Although people do not tend to formally celebrate divorce (I understand) it seems that people who is in the habit of getting married usually tend to marry again (imagine that). So in itself the possibility of divorcing almost doubles the market.
Originally Posted by benjiboy
When a couple of cheapskates comes in your studio and wants to save money, draw their attention on the irrationality of saving on something that will outlast the marriage (the photographic album) and spending too much on something that will invariably end up in shit within less than two days. Not to mention a dress which will not be used any more.
You have to say that to the bride, obviously. If a man gets married it's obvious he got out of his mind already*.
* You know that. Just look around you. If things go well, fine. If things don't work, she'll get the children, she'll retain the house and most of his wage. He'll have to pay a rent (to rent a room) with what he has been left. He might have to continue to pay her a monthly check even if she marries again (at least in Italy). I tell you if you get married you must be insane :sick:
Spend in your preferred hobby instead. It will never betray you :)
Hmmm.... A marketing idea for wedding photogrpahers. With every wedding album inlcude a 1/2 off certificate for a divorce cerimony shoot.
I shot my first wedding a few weeks ago. I used a mamiya super 23 mostly. With a lot of flash in various light modifiers. Only shot portraits and some rather posed scenes. Used 5 rolls, 40 photos. 400H and acros.
Ideally I would like to shoot with two TLR's , as 35mm with long zoom in case, and a 4x5 for posed formals. Right now though im at 1 TLR, two 35mm SLRs and a digi body.
If you wish to keep your friends as friends then strongly suggest to them that they hire a professional wedding photographer. Professionals have the experience, nerves and thick skin to deal with all those people associated with a wedding. There is not enough gold in Fort Knox to tempt me to do any more weddings.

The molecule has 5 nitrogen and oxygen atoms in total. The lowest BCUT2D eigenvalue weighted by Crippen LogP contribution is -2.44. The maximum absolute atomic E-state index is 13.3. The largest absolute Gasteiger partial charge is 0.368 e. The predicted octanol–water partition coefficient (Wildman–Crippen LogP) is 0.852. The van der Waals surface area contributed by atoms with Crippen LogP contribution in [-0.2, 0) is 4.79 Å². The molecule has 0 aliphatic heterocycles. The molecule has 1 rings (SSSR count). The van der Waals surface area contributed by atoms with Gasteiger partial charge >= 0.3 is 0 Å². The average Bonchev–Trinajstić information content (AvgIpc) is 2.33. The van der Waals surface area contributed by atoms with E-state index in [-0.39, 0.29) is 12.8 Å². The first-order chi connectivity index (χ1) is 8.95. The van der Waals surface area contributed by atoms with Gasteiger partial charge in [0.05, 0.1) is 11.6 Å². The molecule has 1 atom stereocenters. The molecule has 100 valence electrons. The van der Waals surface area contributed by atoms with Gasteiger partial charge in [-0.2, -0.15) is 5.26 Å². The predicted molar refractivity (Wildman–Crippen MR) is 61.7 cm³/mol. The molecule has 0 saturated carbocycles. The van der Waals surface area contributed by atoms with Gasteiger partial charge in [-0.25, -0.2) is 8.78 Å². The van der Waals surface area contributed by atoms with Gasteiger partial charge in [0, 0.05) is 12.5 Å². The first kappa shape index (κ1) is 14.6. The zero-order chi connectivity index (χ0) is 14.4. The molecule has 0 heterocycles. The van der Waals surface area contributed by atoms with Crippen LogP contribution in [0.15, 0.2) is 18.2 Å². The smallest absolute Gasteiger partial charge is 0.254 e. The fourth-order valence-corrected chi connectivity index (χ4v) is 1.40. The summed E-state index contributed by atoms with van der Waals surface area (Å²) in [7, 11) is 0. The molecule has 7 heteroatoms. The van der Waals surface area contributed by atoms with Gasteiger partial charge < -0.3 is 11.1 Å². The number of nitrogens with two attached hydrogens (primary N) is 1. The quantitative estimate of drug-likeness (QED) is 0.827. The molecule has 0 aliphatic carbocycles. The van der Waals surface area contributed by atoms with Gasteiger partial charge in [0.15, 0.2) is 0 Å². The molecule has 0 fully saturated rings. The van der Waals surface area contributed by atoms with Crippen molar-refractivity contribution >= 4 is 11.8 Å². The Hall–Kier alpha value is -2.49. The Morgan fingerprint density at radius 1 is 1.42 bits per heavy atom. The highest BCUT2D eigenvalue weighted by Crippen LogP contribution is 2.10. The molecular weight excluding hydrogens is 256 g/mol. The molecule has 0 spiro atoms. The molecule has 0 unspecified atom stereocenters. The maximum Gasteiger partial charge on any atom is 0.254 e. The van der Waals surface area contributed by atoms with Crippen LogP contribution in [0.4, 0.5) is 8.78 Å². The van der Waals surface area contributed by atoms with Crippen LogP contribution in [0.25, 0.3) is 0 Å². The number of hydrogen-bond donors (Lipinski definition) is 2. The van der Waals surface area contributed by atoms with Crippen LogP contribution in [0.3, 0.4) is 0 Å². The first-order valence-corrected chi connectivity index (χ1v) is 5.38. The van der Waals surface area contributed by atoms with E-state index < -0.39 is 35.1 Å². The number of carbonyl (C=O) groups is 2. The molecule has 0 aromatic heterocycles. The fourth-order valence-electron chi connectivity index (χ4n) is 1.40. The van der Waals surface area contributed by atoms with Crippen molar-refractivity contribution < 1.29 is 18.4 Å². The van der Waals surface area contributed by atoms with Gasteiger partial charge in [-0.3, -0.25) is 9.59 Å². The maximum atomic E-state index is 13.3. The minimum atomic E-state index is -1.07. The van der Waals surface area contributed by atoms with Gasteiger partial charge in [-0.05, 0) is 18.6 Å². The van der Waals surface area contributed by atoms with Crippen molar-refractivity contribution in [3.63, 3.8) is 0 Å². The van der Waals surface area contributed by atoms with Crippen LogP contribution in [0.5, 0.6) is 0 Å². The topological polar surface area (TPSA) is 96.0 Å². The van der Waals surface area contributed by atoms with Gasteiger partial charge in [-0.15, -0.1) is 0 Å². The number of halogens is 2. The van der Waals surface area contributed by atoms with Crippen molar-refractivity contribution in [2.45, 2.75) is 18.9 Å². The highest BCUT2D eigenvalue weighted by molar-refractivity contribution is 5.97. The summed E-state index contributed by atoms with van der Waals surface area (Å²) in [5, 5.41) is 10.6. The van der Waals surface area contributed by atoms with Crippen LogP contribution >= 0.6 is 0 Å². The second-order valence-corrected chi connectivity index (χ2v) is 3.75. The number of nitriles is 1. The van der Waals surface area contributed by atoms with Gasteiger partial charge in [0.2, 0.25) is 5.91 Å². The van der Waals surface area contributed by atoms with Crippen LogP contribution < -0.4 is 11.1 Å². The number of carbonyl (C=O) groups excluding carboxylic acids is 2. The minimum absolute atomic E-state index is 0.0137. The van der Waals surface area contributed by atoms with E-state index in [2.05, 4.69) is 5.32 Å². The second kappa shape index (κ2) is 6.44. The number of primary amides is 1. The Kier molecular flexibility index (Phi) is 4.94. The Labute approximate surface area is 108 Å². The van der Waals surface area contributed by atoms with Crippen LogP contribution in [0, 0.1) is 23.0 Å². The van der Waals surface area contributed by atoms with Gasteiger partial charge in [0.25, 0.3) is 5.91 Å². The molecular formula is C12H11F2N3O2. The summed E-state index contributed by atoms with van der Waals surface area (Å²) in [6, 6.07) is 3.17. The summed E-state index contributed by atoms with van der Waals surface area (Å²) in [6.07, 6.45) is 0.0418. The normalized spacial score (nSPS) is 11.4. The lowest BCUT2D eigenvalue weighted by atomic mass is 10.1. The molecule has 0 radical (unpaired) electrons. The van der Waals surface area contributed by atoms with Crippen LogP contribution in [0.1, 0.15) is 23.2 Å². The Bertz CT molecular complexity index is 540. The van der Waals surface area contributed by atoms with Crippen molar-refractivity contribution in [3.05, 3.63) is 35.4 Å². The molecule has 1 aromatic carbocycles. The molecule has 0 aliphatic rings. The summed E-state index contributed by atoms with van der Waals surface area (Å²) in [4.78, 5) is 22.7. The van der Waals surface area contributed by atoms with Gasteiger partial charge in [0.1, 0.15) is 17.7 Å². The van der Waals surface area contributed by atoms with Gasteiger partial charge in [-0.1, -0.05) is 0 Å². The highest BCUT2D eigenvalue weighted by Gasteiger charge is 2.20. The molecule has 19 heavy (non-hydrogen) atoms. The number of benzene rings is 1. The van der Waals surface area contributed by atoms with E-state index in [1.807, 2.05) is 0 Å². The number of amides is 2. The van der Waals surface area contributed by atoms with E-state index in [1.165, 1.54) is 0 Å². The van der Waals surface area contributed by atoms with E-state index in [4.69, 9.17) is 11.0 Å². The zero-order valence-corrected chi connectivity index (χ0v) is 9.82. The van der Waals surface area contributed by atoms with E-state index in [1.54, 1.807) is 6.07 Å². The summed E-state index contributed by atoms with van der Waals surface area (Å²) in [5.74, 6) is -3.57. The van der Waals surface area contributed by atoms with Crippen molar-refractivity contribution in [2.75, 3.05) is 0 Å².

I have never been in such agreement with a post in my life!!! I always remember the caution that the "Wedding Photographer" is the first to be criticized and the last to get paid.
Canon 1ds body, canon 5dmark II body, 17-40mm,24-70mm,70-200mm,20mm,24mm tilt and shift, 85mm
3 flash 580ex , 40gb memory cards , reflector portable black and silver , tripod, battery portable tugsten light .
lowepro super trekker pro .
I've had pretty good luck with:
8x10 deardorff - 8x10 and 5x7 backs, a bunch of holders, a jumbo film changing tent
hasselblad with 80 and 160 mm lenses and a couple of extra backs
nikon fe2 loaded with kodak tmax100, a nikon f3/t with hp5 and an assortment of lenses.
I like the large format for after-the-ceremony firing squad stuff (line them up and shoot them). If I have a chance I'll set up lights and backdrop and do pictures of guests who want to be photographed. Once I've processed the big negatives (pryo, in trays, by inspection rather than time and temp) I deliver either as contact prints on silver (lodima in amidol) or palladium (strathmore or rives bfk watercolor paper)
I've tried a 4x5 press camera and been unhappy with results.
Occasionally, I contact print the 6x6 negatives, but for the most I crop them pretty heavily. I print the 35 mm negatives on ilford fiber base full-frame (with the verification boarder).
I think as long as the bride and groom have a very clear understanding of what you're planning on delivering and your general aesthetic things go way smoother. I don't do photography for a living. I have a lot of respect for those who do.
After myself being married to the same woman for forty seven years, I realize why at the ceremony the bride wears white and the groom black ;)
I've taken photos at two weddings, and one was my own (rimshot).
A friend of mine, back in the late '90s, knew I'd just recently started enjoying photography and invited me to be the "candid" photographer at his wedding, while the pro did his thing. He'd take the fancy posed shots, and I'd be right there to capture (for instance) the bride's expression when they were finally able to relax. While he was arranging family members and guests for group portraits, I was roaming the crowd catching what was going on... wedding street photography style. In fact, I think I was the only one who managed to get a shot of the cake before a friend of the bride unwittingly cut herself a piece and started chowing down... and I got a shot of the bride dressing her down as well.
I really enjoyed the relative freedom, and the ability to be a part of the party compared to the pro, and there wasn't a whole lot of pressure on me to produce technically superior photos, either.
It felt good, though, to discover that most of the photos that ended up in their wedding scrapbook were mine, taken with a lowly Canon EOS Rebel X. (see... I eventually got to the point!)
The marriage lasted about a year. :whistling: